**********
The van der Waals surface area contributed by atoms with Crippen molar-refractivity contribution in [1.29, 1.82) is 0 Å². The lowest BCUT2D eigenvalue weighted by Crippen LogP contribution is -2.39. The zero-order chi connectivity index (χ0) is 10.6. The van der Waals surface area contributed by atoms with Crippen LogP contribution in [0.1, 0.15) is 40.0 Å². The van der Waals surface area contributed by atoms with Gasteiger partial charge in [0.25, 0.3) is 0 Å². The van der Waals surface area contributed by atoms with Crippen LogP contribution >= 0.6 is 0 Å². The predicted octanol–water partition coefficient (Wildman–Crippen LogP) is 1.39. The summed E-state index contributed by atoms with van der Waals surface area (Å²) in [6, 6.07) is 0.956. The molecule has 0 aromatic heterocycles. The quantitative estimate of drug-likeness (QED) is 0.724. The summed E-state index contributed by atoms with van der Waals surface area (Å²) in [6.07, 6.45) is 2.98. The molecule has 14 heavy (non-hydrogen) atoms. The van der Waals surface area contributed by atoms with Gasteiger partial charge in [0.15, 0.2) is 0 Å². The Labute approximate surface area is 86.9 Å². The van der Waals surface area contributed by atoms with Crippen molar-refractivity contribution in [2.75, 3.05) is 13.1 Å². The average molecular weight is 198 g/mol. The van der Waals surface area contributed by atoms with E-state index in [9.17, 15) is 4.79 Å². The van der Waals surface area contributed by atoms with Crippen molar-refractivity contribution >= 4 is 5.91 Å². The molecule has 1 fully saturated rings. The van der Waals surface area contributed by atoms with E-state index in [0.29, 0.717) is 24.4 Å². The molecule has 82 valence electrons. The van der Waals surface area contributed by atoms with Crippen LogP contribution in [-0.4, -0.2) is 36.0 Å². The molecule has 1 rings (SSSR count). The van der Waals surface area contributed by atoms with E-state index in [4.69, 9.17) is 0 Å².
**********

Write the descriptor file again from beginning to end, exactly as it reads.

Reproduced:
The van der Waals surface area contributed by atoms with Crippen molar-refractivity contribution in [1.29, 1.82) is 0 Å². The lowest BCUT2D eigenvalue weighted by Crippen LogP contribution is -2.39. The zero-order chi connectivity index (χ0) is 10.6. The van der Waals surface area contributed by atoms with Crippen LogP contribution in [0.1, 0.15) is 40.0 Å². The van der Waals surface area contributed by atoms with Gasteiger partial charge in [0.25, 0.3) is 0 Å². The van der Waals surface area contributed by atoms with Crippen LogP contribution >= 0.6 is 0 Å². The predicted octanol–water partition coefficient (Wildman–Crippen LogP) is 1.39. The summed E-state index contributed by atoms with van der Waals surface area (Å²) in [6, 6.07) is 0.956. The molecule has 0 aromatic heterocycles. The quantitative estimate of drug-likeness (QED) is 0.724. The summed E-state index contributed by atoms with van der Waals surface area (Å²) in [6.07, 6.45) is 2.98. The molecule has 14 heavy (non-hydrogen) atoms. The van der Waals surface area contributed by atoms with Gasteiger partial charge in [0.15, 0.2) is 0 Å². The Labute approximate surface area is 86.9 Å². The van der Waals surface area contributed by atoms with Crippen molar-refractivity contribution in [2.75, 3.05) is 13.1 Å². The average molecular weight is 198 g/mol. The van der Waals surface area contributed by atoms with E-state index in [9.17, 15) is 4.79 Å². The van der Waals surface area contributed by atoms with Crippen molar-refractivity contribution >= 4 is 5.91 Å². The molecule has 1 fully saturated rings. The van der Waals surface area contributed by atoms with E-state index in [0.29, 0.717) is 24.4 Å². The molecule has 82 valence electrons. The van der Waals surface area contributed by atoms with Crippen LogP contribution in [-0.4, -0.2) is 36.0 Å². The molecule has 1 rings (SSSR count). The van der Waals surface area contributed by atoms with E-state index in [4.69, 9.17) is 0 Å².